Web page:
Larry Fuller is an internationally acclaimed jazz pianist, band leader, and clinician who is known by critics and fans to swing like a beast!.
Early in his career, Fuller's undeniable talent earned him the position of musical director and pianist for GRAMMY- nominated vocalist Ernestine Anderson, pianist for renowned drummer Jeff Hamilton's Trio, and final pianist in legendary bassist Ray Brown's Trio. Fuller also toured with guitar-vocal giant John Pizzarelli.
Since 2013 - harnessing his extraordinary experience - Fuller has led the Larry Fuller Trio. He presents a musical program rarely experienced live today, consistently praised for his emotive, swinging style, monster technique, and program versatility. From bop, to stride, to swing, to blues - a performance by Larry Fuller is one you will not want to miss!
Larry Fuller has appeared at Carnegie Hall with the New York Pops, Symphony Hall with the Boston Pops, Hollywood Bowl, Kennedy Center, Bern International Jazz Festival, TD Vancouver International Jazz Festival, Shanghai Center Theater, Musical Instrument Museum (MIM) Theater, Dimitriou's Jazz Alley, Concertgebouw Amsterdam, Birdland NYC, Blue Note (Milan, Tokyo & NYC), A-Train (Berlin), Tbilisi Event Hall, Auditorio Ibirapuera with Arte Viva Symphony Orchestra Brazil, and many more.
Northwest Album of the Year, a Golden Ear Seattle Jazz Award (2003) for "Easy Walker"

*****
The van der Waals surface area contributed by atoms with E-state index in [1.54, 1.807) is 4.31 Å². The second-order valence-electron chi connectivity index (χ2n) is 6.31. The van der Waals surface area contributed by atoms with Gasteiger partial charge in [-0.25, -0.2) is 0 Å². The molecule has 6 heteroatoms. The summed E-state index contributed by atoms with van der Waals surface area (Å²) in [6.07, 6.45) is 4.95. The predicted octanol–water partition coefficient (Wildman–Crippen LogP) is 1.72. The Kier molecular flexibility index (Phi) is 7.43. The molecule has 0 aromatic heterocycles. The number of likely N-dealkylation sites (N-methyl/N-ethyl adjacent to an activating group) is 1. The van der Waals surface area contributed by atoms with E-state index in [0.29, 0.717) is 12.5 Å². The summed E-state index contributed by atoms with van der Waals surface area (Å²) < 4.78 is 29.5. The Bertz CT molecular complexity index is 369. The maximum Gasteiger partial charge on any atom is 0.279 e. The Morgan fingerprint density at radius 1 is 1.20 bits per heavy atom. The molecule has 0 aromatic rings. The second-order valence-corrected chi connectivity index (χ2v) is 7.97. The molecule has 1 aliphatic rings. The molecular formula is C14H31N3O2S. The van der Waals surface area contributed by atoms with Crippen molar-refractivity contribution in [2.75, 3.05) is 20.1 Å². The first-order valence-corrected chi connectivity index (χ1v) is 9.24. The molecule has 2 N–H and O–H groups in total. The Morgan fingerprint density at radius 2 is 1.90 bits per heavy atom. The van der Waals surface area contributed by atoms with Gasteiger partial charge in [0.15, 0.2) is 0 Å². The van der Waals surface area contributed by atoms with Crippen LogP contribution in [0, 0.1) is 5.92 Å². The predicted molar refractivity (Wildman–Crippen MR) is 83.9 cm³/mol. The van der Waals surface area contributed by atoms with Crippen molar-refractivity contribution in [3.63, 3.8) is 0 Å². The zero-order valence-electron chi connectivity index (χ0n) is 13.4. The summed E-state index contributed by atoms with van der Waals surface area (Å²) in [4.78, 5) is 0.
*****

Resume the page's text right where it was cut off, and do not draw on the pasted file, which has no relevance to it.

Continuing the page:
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Fuller's polished technique stems from two of his main influences, Oscar Peterson and Phineas Newborn, Jr., to which is
added the blues acumen of a Gene Harris and the swinging drive of a Monty Alexander. — JazzTimes
A word about Mr Fuller: In his amazing gossamer piano solos, he sprinkles stardust on whatever song he plays; you hold
your breath in wonder. — New York Times
Larry Fuller merits special attention. If you closed your eyes and concentrated on piano solos that flowed as lightly and
sweetly as a mountain brook, you could swear he was channeling the musical spirit of one of Billie Holiday's greatest
accompanists, Teddy Wilson. — New York Times
Mr Fuller generates his own incandescence with riveting solos that summarize the history of jazz piano. — Post-Gazette